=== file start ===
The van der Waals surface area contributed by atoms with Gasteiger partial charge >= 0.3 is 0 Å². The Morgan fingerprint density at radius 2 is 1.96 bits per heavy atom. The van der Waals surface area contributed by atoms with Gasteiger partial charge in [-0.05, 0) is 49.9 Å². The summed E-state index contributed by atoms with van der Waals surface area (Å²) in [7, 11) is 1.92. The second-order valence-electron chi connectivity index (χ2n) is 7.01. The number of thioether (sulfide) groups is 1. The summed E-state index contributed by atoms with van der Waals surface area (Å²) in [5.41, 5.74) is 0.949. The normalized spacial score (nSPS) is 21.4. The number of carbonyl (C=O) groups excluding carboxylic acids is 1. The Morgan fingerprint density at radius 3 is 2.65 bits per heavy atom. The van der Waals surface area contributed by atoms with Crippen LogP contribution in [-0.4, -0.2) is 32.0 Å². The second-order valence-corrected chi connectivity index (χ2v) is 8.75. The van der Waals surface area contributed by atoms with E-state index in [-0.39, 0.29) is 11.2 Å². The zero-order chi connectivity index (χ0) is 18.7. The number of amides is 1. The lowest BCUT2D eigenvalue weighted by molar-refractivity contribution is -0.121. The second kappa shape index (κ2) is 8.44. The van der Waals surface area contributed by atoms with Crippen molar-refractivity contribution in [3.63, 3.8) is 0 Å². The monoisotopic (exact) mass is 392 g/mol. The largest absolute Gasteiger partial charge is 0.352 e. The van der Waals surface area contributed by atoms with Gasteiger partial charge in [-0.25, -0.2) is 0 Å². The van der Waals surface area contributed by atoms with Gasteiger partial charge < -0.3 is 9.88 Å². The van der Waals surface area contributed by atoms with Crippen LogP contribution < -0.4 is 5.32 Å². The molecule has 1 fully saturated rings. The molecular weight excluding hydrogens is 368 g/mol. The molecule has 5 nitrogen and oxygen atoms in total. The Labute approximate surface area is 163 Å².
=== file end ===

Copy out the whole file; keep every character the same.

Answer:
The van der Waals surface area contributed by atoms with Gasteiger partial charge >= 0.3 is 0 Å². The Morgan fingerprint density at radius 2 is 1.96 bits per heavy atom. The van der Waals surface area contributed by atoms with Gasteiger partial charge in [-0.05, 0) is 49.9 Å². The summed E-state index contributed by atoms with van der Waals surface area (Å²) in [7, 11) is 1.92. The second-order valence-electron chi connectivity index (χ2n) is 7.01. The number of thioether (sulfide) groups is 1. The summed E-state index contributed by atoms with van der Waals surface area (Å²) in [5.41, 5.74) is 0.949. The normalized spacial score (nSPS) is 21.4. The number of carbonyl (C=O) groups excluding carboxylic acids is 1. The Morgan fingerprint density at radius 3 is 2.65 bits per heavy atom. The van der Waals surface area contributed by atoms with Crippen LogP contribution in [-0.4, -0.2) is 32.0 Å². The second-order valence-corrected chi connectivity index (χ2v) is 8.75. The van der Waals surface area contributed by atoms with E-state index in [-0.39, 0.29) is 11.2 Å². The zero-order chi connectivity index (χ0) is 18.7. The number of amides is 1. The lowest BCUT2D eigenvalue weighted by molar-refractivity contribution is -0.121. The second kappa shape index (κ2) is 8.44. The van der Waals surface area contributed by atoms with Crippen molar-refractivity contribution in [3.63, 3.8) is 0 Å². The monoisotopic (exact) mass is 392 g/mol. The largest absolute Gasteiger partial charge is 0.352 e. The van der Waals surface area contributed by atoms with Gasteiger partial charge in [-0.25, -0.2) is 0 Å². The van der Waals surface area contributed by atoms with Gasteiger partial charge < -0.3 is 9.88 Å². The van der Waals surface area contributed by atoms with Crippen LogP contribution < -0.4 is 5.32 Å². The molecule has 1 fully saturated rings. The molecular weight excluding hydrogens is 368 g/mol. The molecule has 5 nitrogen and oxygen atoms in total. The Labute approximate surface area is 163 Å².